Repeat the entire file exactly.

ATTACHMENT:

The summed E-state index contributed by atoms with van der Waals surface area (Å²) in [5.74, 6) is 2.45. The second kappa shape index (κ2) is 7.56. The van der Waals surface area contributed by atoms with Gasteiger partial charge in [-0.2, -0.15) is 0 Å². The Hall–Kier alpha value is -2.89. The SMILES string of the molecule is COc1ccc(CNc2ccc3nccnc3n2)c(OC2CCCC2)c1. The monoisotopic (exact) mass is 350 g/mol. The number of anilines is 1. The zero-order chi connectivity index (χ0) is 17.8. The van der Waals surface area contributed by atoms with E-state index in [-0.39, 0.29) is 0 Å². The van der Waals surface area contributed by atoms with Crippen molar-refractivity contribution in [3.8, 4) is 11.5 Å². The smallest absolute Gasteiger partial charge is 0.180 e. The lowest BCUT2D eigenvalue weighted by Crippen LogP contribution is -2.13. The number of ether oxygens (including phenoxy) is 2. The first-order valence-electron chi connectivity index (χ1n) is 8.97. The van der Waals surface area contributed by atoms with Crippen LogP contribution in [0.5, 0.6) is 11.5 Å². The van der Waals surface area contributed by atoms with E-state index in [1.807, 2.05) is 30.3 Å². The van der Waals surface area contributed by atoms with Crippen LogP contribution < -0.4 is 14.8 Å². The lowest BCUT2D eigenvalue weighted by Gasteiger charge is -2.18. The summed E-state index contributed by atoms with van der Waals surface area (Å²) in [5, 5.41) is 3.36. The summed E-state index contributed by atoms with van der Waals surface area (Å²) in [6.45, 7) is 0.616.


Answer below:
The summed E-state index contributed by atoms with van der Waals surface area (Å²) in [5.74, 6) is 2.45. The second kappa shape index (κ2) is 7.56. The van der Waals surface area contributed by atoms with Gasteiger partial charge in [-0.2, -0.15) is 0 Å². The Hall–Kier alpha value is -2.89. The SMILES string of the molecule is COc1ccc(CNc2ccc3nccnc3n2)c(OC2CCCC2)c1. The monoisotopic (exact) mass is 350 g/mol. The number of anilines is 1. The zero-order chi connectivity index (χ0) is 17.8. The van der Waals surface area contributed by atoms with E-state index in [-0.39, 0.29) is 0 Å². The van der Waals surface area contributed by atoms with Crippen molar-refractivity contribution in [3.8, 4) is 11.5 Å². The smallest absolute Gasteiger partial charge is 0.180 e. The lowest BCUT2D eigenvalue weighted by Crippen LogP contribution is -2.13. The number of ether oxygens (including phenoxy) is 2. The first-order valence-electron chi connectivity index (χ1n) is 8.97. The van der Waals surface area contributed by atoms with Crippen LogP contribution in [0.5, 0.6) is 11.5 Å². The van der Waals surface area contributed by atoms with E-state index in [1.807, 2.05) is 30.3 Å². The van der Waals surface area contributed by atoms with Crippen LogP contribution < -0.4 is 14.8 Å². The lowest BCUT2D eigenvalue weighted by Gasteiger charge is -2.18. The summed E-state index contributed by atoms with van der Waals surface area (Å²) in [5, 5.41) is 3.36. The summed E-state index contributed by atoms with van der Waals surface area (Å²) in [6.45, 7) is 0.616.